With any new technology, innovators are always trying to dream up new ways to apply it for different purposes. One application I’ve been asked about a number of times relates to capturing the phone numbers of anyone passing within range - without the owners being aware of it. Is this possible, what are the implications and do other technologies offer an alternative?
One scenario being considered involves retailers or other businesses wanting to find out the details of their visitors so they can follow up with text messages or other marketing communications. These may be to existing customers where the retailer already has their contact details and would provide greater knowledge of time and duration of visits.
This tactic isn't new for some - for example, customer behaviour is already commonly tracked today by large retailers using loyalty cards, and potentially could be derived where credit cards are used for most transactions.
And of course there may be more malicious or unscrupulous reasons for such activities which don’t bear consideration here.
Why femtocells wouldn’t be used for this purpose
Here are a few reasons I can think of:
1: Your mobile phone number isn’t transmitted to the femtocell. All communications between your phone and the mobile network uses the IMSI (International Mobile Subscribers Identification), which is the unique number of your SIM card. Only your mobile operator will be able to match this with a specific telephone number (this is held in the HLR – Home Location Register – a big online database in the core of the network).
2: Femtocells are limited to a single network operator. Since visitors are likely to be distributed across all the national operators (and perhaps some from abroad), you would need to install a stack of femtocells, one from each of the networks.
3: Many short visits would be missed. It may take a few minutes for mobile phones entering an area covered by a femtocell to locate it and switch to use it. For transient passers-by, they may have come and gone without registering.
4: Most data is encrypted. 3G uses a secure connection between the mobile device and the core network. Anything your femtocell doesn’t need to know (such as the number you are calling, Caller ID for incoming calls etc) won’t be visible to it.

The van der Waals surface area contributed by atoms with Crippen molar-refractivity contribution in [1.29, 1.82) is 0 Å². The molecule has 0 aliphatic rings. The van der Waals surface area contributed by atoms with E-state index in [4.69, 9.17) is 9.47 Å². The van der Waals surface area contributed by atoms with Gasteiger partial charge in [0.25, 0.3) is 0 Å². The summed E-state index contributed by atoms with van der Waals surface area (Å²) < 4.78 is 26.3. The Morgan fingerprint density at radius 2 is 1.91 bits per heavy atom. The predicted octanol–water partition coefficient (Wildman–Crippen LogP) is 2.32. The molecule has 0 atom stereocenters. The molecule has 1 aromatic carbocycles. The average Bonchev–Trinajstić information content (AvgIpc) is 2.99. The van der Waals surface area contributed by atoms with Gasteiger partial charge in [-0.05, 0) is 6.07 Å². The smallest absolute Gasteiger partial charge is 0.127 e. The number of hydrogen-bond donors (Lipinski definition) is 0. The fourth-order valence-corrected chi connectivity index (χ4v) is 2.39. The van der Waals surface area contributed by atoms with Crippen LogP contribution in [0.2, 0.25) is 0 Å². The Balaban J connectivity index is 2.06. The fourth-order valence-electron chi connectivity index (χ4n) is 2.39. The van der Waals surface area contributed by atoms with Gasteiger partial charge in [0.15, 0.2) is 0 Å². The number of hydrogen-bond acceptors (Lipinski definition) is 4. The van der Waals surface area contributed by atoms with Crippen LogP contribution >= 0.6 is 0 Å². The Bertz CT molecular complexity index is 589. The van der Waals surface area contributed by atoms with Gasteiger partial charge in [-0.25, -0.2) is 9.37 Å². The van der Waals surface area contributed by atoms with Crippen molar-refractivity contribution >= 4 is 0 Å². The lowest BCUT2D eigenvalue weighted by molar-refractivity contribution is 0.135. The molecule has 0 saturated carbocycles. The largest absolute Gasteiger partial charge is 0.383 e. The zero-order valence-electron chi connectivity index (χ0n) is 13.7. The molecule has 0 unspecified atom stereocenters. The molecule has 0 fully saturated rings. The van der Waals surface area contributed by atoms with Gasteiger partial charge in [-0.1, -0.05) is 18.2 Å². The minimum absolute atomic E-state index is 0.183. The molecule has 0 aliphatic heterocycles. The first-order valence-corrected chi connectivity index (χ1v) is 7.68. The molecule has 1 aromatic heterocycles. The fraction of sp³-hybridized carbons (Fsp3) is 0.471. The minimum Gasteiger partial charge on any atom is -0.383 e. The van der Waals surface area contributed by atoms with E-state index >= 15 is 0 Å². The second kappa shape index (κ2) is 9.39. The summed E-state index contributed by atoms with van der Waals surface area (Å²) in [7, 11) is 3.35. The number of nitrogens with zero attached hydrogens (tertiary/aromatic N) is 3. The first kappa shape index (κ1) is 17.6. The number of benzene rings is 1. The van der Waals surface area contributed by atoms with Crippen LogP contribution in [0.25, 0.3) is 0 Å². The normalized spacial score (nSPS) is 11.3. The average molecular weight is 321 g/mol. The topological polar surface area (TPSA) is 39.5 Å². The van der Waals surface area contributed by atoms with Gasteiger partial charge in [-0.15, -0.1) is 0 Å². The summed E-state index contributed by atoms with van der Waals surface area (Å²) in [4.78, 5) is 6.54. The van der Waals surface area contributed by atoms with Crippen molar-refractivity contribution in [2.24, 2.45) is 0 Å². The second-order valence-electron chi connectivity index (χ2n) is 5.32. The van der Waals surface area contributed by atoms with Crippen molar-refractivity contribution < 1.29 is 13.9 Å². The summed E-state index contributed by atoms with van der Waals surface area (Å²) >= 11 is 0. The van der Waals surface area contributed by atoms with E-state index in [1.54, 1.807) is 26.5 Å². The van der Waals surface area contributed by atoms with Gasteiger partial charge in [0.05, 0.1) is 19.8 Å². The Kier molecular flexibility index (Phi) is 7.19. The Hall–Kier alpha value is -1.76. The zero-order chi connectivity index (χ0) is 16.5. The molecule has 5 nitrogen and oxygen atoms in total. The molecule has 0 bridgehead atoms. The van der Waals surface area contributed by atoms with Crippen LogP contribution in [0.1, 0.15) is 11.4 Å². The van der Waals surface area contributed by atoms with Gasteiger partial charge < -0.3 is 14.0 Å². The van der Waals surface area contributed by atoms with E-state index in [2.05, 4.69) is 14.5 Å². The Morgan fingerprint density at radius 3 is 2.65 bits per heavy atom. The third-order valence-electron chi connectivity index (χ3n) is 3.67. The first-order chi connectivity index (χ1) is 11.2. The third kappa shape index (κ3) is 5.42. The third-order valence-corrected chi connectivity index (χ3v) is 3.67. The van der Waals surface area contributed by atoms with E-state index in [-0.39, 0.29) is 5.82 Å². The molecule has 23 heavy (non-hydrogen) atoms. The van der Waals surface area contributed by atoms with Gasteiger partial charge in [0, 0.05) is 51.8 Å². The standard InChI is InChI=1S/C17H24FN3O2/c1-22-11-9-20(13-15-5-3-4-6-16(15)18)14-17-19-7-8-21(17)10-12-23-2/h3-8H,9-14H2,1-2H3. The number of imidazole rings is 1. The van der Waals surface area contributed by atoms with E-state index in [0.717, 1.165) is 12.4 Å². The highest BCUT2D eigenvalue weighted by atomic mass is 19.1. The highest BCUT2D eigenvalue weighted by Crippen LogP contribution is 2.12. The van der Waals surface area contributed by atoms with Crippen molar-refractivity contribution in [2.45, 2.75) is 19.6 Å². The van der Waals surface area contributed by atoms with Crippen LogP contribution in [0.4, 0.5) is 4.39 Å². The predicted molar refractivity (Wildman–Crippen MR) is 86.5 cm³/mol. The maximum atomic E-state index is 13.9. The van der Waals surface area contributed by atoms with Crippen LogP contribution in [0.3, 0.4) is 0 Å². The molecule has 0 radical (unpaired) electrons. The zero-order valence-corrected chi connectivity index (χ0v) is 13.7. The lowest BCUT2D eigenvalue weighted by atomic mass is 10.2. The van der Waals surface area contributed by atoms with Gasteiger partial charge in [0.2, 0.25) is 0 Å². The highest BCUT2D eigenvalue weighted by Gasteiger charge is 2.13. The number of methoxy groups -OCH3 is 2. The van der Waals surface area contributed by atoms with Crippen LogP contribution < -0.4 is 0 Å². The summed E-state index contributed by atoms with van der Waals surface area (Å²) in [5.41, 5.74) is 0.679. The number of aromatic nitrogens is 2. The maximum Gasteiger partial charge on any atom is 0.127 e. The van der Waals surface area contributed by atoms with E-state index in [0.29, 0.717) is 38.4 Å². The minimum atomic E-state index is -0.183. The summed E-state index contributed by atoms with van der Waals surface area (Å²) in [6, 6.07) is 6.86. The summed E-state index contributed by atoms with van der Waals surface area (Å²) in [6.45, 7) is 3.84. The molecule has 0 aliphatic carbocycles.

Other ways to snoop on mobile phones
Other technologies also present on your mobile device also have some limitations:
Bluetooth could be detected from those phones which have it switched on. This doesn’t identify the user although each phone does have a unique id. It can (and has) been used to track movement of unknown people around urban areas, but is entirely anonymous.
Wi-Fi can also be used to record which users are accessing each hotspot. This is less of a problem at home or in the office where the WiFi connection is secured – avoiding both the chance of eavesdroppers snooping on your connection and your device connecting to the wrong hotspot.
But Wi-Fi is commonly used for public hotspots (e.g. at hotels) with unencrypted connections. The MAC address (a unique identifier for the device) can be tracked against any user registration, and your activity monitored. For example, the websites you visit could be recorded and pages viewed. Use of such hotspots normally requires the user to accept the connection, even when it's free, so it's unlikely to happen in transient situations like visiting a shop.
Any secure websites visited (i.e. where the padlock shows) would be encrypted within your device and invisible to any such snooping attacks. Likewise, Skype calls and Blackberry email are also hidden. For those using UMA (the dual-mode WiFi/mobile system popular with T-Mobile US and Orange France), everything is encrypted on the handset and is therefore also secure.
But for those using smartphones or featuresphones, a more common risk might be theft of your email address and password which are often not encrypted during its travel from your phone to your email server. Many (but not all) email providers offer secure SSL connections, and these are easily overlooked or omitted when configuring email clients.
Some further information about this risk can be found in this security briefing – especially the bit about using an email program through a public WiFi hotspot. For example, if your iPhone is set to connect to any WiFi hotspot and check your email regularly, every time it does so it could send or receive emails “in the clear” including all your email accounts and passwords.
There are some programs out there already which can run on a standard laptop that performs this snooping, without any direct interference or visibility of such an attack. Such programs don't exist for mobile phone networks (to my knowledge), which have many levels of security protection built in.
Sorry – femtocells can’t capture your phone number
So regrettably for those wanting to snoop on you, I don’t see femtocells as an easy answer at this stage. WiFi is more of a risk today for certain types of activity. Where WiFi is secured, for example when using UMA with a dual-mode GSM/WiFi phone or when connected through secure SSL connections, then this shouldn't be a problem. However, femtocells offer a much more secure, easy to use and straightforward approach that open/public WiFi today.